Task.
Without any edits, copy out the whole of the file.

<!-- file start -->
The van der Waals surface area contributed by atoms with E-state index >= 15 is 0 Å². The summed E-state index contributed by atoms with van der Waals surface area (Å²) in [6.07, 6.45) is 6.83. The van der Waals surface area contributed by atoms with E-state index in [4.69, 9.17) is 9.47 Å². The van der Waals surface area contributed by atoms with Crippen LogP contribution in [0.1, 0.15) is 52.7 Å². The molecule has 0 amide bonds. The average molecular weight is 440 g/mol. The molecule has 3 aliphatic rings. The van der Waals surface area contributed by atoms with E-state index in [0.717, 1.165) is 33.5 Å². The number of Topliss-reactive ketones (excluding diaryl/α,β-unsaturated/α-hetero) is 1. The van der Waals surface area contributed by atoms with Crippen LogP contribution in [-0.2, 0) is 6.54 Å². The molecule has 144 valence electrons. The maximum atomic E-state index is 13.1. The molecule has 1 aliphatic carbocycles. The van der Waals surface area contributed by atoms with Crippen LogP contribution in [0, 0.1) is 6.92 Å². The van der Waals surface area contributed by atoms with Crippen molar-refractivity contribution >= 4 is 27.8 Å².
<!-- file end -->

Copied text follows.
The van der Waals surface area contributed by atoms with E-state index >= 15 is 0 Å². The summed E-state index contributed by atoms with van der Waals surface area (Å²) in [6.07, 6.45) is 6.83. The van der Waals surface area contributed by atoms with E-state index in [4.69, 9.17) is 9.47 Å². The van der Waals surface area contributed by atoms with Crippen LogP contribution in [0.1, 0.15) is 52.7 Å². The molecule has 0 amide bonds. The average molecular weight is 440 g/mol. The molecule has 3 aliphatic rings. The van der Waals surface area contributed by atoms with E-state index in [0.717, 1.165) is 33.5 Å². The number of Topliss-reactive ketones (excluding diaryl/α,β-unsaturated/α-hetero) is 1. The van der Waals surface area contributed by atoms with Crippen LogP contribution in [-0.2, 0) is 6.54 Å². The molecule has 144 valence electrons. The maximum atomic E-state index is 13.1. The molecule has 1 aliphatic carbocycles. The van der Waals surface area contributed by atoms with Crippen LogP contribution in [0, 0.1) is 6.92 Å². The van der Waals surface area contributed by atoms with Crippen molar-refractivity contribution >= 4 is 27.8 Å².